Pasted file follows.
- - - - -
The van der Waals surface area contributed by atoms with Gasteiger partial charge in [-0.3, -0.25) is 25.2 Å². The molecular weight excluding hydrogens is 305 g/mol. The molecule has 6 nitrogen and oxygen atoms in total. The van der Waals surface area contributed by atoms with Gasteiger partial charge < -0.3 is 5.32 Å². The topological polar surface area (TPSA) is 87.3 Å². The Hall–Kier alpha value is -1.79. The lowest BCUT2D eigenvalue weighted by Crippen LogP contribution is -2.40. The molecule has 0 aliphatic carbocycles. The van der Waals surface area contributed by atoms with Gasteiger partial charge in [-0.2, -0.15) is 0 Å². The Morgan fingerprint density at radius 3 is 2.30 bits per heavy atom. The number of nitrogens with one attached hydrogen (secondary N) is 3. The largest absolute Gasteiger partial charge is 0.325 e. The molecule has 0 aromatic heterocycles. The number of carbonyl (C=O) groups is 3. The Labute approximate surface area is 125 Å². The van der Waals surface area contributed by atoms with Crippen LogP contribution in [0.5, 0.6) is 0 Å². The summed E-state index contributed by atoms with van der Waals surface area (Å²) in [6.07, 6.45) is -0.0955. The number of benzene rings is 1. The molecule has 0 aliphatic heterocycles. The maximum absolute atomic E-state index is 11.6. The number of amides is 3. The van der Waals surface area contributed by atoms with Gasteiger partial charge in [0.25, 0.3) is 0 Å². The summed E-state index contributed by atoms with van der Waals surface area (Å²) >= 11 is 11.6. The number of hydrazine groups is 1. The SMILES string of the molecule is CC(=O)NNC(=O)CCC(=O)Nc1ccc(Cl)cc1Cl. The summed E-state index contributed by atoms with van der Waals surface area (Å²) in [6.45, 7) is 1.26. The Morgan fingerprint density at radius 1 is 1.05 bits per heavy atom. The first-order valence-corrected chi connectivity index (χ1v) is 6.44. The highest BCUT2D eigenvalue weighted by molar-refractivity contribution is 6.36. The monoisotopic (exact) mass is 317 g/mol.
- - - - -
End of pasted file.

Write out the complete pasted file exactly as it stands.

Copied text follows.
The van der Waals surface area contributed by atoms with Gasteiger partial charge in [-0.3, -0.25) is 25.2 Å². The molecular weight excluding hydrogens is 305 g/mol. The molecule has 6 nitrogen and oxygen atoms in total. The van der Waals surface area contributed by atoms with Gasteiger partial charge < -0.3 is 5.32 Å². The topological polar surface area (TPSA) is 87.3 Å². The Hall–Kier alpha value is -1.79. The lowest BCUT2D eigenvalue weighted by Crippen LogP contribution is -2.40. The molecule has 0 aliphatic carbocycles. The van der Waals surface area contributed by atoms with Gasteiger partial charge in [-0.2, -0.15) is 0 Å². The Morgan fingerprint density at radius 3 is 2.30 bits per heavy atom. The number of nitrogens with one attached hydrogen (secondary N) is 3. The largest absolute Gasteiger partial charge is 0.325 e. The molecule has 0 aromatic heterocycles. The number of carbonyl (C=O) groups is 3. The Labute approximate surface area is 125 Å². The van der Waals surface area contributed by atoms with Crippen LogP contribution in [0.5, 0.6) is 0 Å². The summed E-state index contributed by atoms with van der Waals surface area (Å²) in [6.07, 6.45) is -0.0955. The number of benzene rings is 1. The molecule has 0 aliphatic heterocycles. The maximum absolute atomic E-state index is 11.6. The number of amides is 3. The van der Waals surface area contributed by atoms with Gasteiger partial charge in [0.25, 0.3) is 0 Å². The summed E-state index contributed by atoms with van der Waals surface area (Å²) >= 11 is 11.6. The number of hydrazine groups is 1. The SMILES string of the molecule is CC(=O)NNC(=O)CCC(=O)Nc1ccc(Cl)cc1Cl. The summed E-state index contributed by atoms with van der Waals surface area (Å²) in [6.45, 7) is 1.26. The Morgan fingerprint density at radius 1 is 1.05 bits per heavy atom. The first-order valence-corrected chi connectivity index (χ1v) is 6.44. The highest BCUT2D eigenvalue weighted by molar-refractivity contribution is 6.36. The monoisotopic (exact) mass is 317 g/mol.